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Ruining learning about WW2

Article about: As a certified high school history teacher, I definitely agree that the scope of what we teach is absolutely too broad and not in enough detail. Unfortunately, with these big standardized te

  1. #21

    Default Re: Ruining learning about WW2

    Ulysses S Grant, General who later became President of the United States, Dwight... His biography is sitting on my bookshelf - my collection of volumes on military history is nothing if not eclectic. I have stuff ranging from the Napoleonic wars right up to the first Gulf War via Crimea, Vietnam and the Falklands.

    Guess in schools in particular, the emphasis is on getting kids through the exams to make league tables and the like look good - it's the same here in the UK. Surely though, in higher education a certain amount of reading around the subject and self-teaching is expected of a student; I know it was of me, though I studied engineering and later materials science, not history.

    But some of this stuff is just basic general knowledge. Having said that, going by the photos, I wouldn't mind to be in Joe's history classes. I always did prefer practicals to theory myself...

  2. #22

    Default Re: Ruining learning about WW2

    Reynard, Several centuries ago, I read the autobiography of Grant. If you haven't read it, it's definitely worth the time and effort-it's a great book!
    William

    "Much that once was, is lost. For none now live who remember it."

  3. #23

    Default Re: Ruining learning about WW2

    Quote by drmessimer View Post
    Reynard: Oh boy, you sure pushed a hot button when you wrote, "a recent survey though, it showed that most British kids barely know who Winston Churchill was, never mind naming Henry the Eighth's six wives... That's kind of scary." On the first day of every semester, I asked the class a few questions just to see what they knew and what they didn't know. Actually, I should have asked the questions just to find out how little they did know. The class was called History 15A/B which was a hybrid of US History and Political Science. If ever there was an oxymoron, it's political science. I taught the History side and another prof handled the Political Science part. Anyway, I asked the class, "Who was Ulysses S. Grant?" Dead silence. Finally a guy in the last row raised his hand and offered, "Wasn't he some kind of Civil War dude?" Well, I guess the man who led the Vicksburg Campaign (1862-63) and later became Gerneral-in-Chief of the Union Army (1864) would qualify as a "sort of Civil War dude." At least he had the right war. Dwight
    This reminds me of the documetary "Supersize Me". Half the kids on the doc. didn't know who the first US president was and they knew who Ronald Mcdonald was.....
    Also, I LOVE the World at War series. I have half of them on DVD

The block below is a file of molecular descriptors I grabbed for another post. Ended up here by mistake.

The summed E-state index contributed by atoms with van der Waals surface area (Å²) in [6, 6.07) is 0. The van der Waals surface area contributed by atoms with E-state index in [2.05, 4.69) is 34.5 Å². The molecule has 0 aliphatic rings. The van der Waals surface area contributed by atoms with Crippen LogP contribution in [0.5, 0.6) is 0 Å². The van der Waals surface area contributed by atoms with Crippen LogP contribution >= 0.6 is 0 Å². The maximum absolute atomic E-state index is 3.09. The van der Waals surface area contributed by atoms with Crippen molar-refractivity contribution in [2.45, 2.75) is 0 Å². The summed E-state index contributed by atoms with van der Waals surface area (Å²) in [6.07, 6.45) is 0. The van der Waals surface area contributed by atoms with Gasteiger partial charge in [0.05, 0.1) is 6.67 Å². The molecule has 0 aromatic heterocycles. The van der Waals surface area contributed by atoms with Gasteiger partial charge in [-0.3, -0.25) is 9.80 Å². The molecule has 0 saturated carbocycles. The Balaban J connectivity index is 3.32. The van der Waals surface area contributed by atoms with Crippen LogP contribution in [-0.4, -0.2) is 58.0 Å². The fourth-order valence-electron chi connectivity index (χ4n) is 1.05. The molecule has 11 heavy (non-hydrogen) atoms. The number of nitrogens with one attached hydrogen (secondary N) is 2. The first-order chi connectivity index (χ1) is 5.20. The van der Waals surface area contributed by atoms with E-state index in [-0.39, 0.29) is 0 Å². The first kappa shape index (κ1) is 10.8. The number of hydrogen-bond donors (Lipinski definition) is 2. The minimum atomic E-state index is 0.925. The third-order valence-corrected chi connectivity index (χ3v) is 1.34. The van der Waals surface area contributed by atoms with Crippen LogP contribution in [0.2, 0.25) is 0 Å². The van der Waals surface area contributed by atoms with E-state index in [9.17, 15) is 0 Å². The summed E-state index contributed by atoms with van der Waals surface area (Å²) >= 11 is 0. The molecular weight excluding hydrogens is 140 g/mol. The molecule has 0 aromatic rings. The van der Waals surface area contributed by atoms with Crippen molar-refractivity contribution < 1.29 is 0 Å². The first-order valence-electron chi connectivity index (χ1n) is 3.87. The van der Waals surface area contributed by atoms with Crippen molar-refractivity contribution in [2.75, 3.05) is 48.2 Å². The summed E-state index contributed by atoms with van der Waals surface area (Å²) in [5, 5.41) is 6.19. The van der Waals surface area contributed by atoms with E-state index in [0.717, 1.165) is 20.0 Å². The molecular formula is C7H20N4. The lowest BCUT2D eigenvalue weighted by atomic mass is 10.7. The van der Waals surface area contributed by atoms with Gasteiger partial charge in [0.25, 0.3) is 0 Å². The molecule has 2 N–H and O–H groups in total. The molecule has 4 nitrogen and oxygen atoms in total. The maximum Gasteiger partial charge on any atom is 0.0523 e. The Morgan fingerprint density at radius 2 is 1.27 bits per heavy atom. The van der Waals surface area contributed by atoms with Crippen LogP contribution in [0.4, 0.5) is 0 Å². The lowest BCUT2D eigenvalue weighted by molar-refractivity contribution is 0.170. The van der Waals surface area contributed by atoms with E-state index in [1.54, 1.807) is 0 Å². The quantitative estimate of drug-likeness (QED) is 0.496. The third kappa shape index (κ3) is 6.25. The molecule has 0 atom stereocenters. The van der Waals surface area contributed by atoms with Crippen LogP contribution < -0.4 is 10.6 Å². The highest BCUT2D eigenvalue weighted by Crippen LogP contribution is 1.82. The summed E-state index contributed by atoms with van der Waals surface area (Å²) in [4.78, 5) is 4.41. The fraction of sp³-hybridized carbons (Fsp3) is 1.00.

4. #24

    Default Re: Ruining learning about WW2

    @ Wagriff: I'll definitely read it at some point.

    @ Kylesbullets: kinda scary when fast food is more important than basic knowledge... And "The World at War" gets shown here regularly in the UK. I always try to catch it whenever I can. My mum loves to watch it too; she remembers bits and pieces from when she was a little girl in occupied Belgium.

  5. #25

    Default Re: Ruining learning about WW2

    They stopped showing the world at war series from what I know here. It's a shame how TV tries to hide the truth....

  6. #26

    Default Re: Ruining learning about WW2

    Quote by kylesbullets View Post
    They stopped showing the world at war series from what I know here. It's a shame how TV tries to hide the truth....
    Also, most seem to be content with watching those stupid reality Tv shows such as: keeping up with the kardashians and here comes honey boo boo.

  7. #27

    Default Re: Ruining learning about WW2

    Quote by kylesbullets View Post
    They stopped showing the world at war series from what I know here. It's a shame how TV tries to hide the truth....
    Mmmmf, there's always the DVD box set

    Reality TV does my head in - except for Strictly Come Dancing. A girl's gotta love a bit of bling... I am rather partial to a good history or science documentary however.

  8. #28
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    Default Re: Ruining learning about WW2

    I must admit that i was luckier than most, in junior school we were taught old and modern history mainly WW1-WW2 , I assume that was because a lot of the teachers were war vets, even some of the women teachers had been teenagers during the war or worked with the voluntary services, but when i went to a Grammar School the main criteria was general history throughout the ages, BUT WE WERE ALLOWED TO PICK A SUBJECT, and most picked WW2, the reasons were obvious, we were growing up in a time whereby the war had only been over 10-15 years, we played war every day out in the streets and as we grew older that was still heavily imprinted in our minds, and especially in my case my father bought me many items that were war related, he also instilled in me the total futility of armed conflict , that combined with the urge to chase girls was my upbringing and although the chasing has sadly diminished, the collecting bug never has

  9. #29

    Default Re: Ruining learning about WW2

    Quote by Reynard View Post
    Mmmmf, there's always the DVD box set

    Reality TV does my head in - except for Strictly Come Dancing. A girl's gotta love a bit of bling... I am rather partial to a good history or science documentary however.
    I have the DVDs, but not all of them

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